When it is time to replace the windows in your current home or to choose the windows that will be in your new home one of the first things you want to look at when you are out shopping is the label on the window.

Window labels hold a wealth of information such as the NFRC rating. NFRC stands for National Fenestration Rating Council which is a nonprofit organization that rates windows and other items for homes such as skylights and doors. It not only provides the rating but also provides a certification for windows that are energy efficient.

This label is what will help you when you are shopping around as it will provide you with the means by which you can compare windows to figure out which are the right options for you. While energy efficiency is a prime concern when replacing windows or purchasing windows for a new building, it is not the only consideration that should be taken when one is shopping for windows.

You want to look at other factors as well that include the material that is used to make the frame of the window, the style of the window frame and the type of glazing used on the window if any. All of these features will not only affect the level of energy efficiency the window has but will also affect the price of the window.

You have to of course bear in mind where the window will be placed as well as what you would like to achieve with the window before you start shopping around. For example if you are looking for a window to add sunlight to a room and are not looking for a window that will provide ventilation a good choice would be a fixed-pane window. Also if you want a window that will conduct less heat then a one with a wooden frame would be a better option than one with an aluminum frame. When looking for efficiency you can choose either an untreated triple pane window or a double pane window that has been treated or a window labeled as a low-e window.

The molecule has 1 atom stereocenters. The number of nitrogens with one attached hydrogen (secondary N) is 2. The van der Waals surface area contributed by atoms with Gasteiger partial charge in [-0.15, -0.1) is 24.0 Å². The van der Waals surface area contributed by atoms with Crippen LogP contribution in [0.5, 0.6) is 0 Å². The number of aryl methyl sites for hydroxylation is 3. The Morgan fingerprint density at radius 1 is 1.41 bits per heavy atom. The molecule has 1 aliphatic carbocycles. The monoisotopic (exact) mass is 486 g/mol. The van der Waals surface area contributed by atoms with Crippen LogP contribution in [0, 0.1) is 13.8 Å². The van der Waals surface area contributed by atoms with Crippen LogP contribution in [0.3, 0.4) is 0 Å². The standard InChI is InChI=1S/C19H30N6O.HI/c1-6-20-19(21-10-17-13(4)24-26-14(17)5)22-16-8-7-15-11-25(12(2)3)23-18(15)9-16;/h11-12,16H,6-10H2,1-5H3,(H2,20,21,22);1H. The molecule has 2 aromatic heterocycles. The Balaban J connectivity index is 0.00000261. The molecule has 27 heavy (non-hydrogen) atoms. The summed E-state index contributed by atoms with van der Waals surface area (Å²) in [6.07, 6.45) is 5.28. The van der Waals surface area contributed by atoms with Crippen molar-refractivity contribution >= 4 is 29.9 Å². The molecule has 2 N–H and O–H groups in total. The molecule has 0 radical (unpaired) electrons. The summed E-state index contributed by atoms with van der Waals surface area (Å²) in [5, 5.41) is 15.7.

You may find that you may need a different window for every slot in your home since there is no one window that is suitable for every application. Hence you must in order to find the right windows know exactly what your heating and cooling needs are.

Appearance of Windows

  • Choose an appropriate shape and size for your space.
  • Choose a style that will go well with the existing design of your home.
  • Match materials used in the frame to your home.
  • Take into consideration both the clarity and the color of the glass use in the window.


Functions Required of the Window

What will this window be doing and where will it be installed? Will it be for?

  • Enabling more daylight into the room?
  • Controlling glare in the room?
  • Blocking out light to reduce fading in drapes and furniture in the room?
  • Insulation and to help achieve optimal levels of thermal comfort?
  • Preventing condensation?
  • Improving ventilation?
  • Blocking out sound?


Consider All Costs Associated with the Window

The initial price of the window is not the only thing you should consider but you also need to consider these other important price factors as well.

  • How much will it cost you to install a particular type of window?
  • How much will it cost you to maintain the window in the years to come?
  • Does the window come with a warranty, will it cost extra?
  • How long will you be able to have this window in before it needs to be replaced?
  • Will a particular window necessitate the purchase of exterior window treatments such as awnings or interior window treatments such as blinds?
  • How will a particular type of window affect your cooling, heating and energy costs in the long run?
  • Will a particular window affect the resale value of your house in a positive way?